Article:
Have you ever had a friendship that leaves you feeling seen and appreciated for who you are? Or do most of your relationships feel like work these days? Sometimes the people we once felt so close to started to drift away for unknown reasons. Whether they stopped calling, or whether you did, doesn’t matter. There are ways to bridge the sense of distance and ambiguity that we all fall into from time-to-time, and consciously foster authentic connection in our relationships.
Why Seek Authentic Connection?
The desire for authentic connection is hardwired at birth. Our need for connection is actually as important as our need for food and water. We leave the womb totally dependent on others for our survival, and as kids, we usually find it quite easy to play with everyone we meet. Eventually, something shifts and our relationships become more complex; we get emotionally hurt and then try to protect ourselves from feeling vulnerable. Can you relate? I can. This is why I decided to write this article.
I have been yearning for a deeper sense of connection with the people in my life and it would be somewhat hypocritical if I wrote an article on authentic connection but didn’t actually apply it to my life, wouldn’t it? In some ways, writing this is a way of holding myself accountable. I also notice that the times I have felt the most connected are when I practiced the tools in this article.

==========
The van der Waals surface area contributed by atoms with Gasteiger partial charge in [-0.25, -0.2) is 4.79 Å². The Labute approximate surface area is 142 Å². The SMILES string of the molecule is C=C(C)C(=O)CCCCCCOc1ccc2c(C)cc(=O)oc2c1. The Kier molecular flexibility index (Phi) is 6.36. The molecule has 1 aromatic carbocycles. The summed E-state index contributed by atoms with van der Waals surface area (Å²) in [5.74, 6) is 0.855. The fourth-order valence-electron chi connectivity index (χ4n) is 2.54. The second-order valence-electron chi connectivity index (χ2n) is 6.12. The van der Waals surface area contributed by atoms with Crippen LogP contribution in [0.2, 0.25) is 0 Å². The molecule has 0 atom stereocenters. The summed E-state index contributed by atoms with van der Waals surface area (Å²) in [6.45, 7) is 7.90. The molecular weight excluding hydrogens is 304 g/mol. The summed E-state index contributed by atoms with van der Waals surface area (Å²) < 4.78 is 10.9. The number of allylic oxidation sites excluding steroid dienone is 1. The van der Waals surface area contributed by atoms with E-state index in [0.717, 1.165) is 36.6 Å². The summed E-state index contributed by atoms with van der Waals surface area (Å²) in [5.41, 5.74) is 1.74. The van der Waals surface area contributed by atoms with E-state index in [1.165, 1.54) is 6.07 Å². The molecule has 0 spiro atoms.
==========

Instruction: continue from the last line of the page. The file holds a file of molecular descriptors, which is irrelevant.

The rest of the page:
Even with a ton of friends, it is possible to feel lonely and lacking in authentic connection.
People may define authentic connection differently. For me, authentic connection feels effortless and reciprocal. Most everyone has experienced moments when the connection with another person flows effortlessly and leaves you feeling lit up about life. The problem is that those moments can be fleeting.
10 Tools for Creating Authentic Connection in Your Relationships
Here is a list of 10 things you can do to deepen your relationships and create an authentic connection with the people in your life. Whether you want to rekindle a relationship that seems to have fizzled out, or are looking to deepen a friendship, the following ideas can provide a deeper sense of connection.
When we realize that the love we are looking for in another person actually exists inside our own heart, we stop trying to get love and start giving it. #insourcing
#2 Don’t Take It Personally
If you feel judged by someone, just remember that it is not personal, even when it seems like it is. We often judge others for the things we are afraid of facing about ourselves, or things we have been judged by others for. Those moments when we are able to deflect others judgments by not taking them personally are golden! Freedom comes when we recognize that only those who are feeling insecure would choose to be judgmental.
#3 Stop Judging
Easier said than done, I know… but you will be happier if you work internally on shifting your judgments of others into acceptance. No one is perfect. It also helps to have a practice of self-inquiry so that you become aware of your own subconscious fears and shortcomings before projecting them onto others and distancing yourself from them in order to try and get away from what is actually inside you.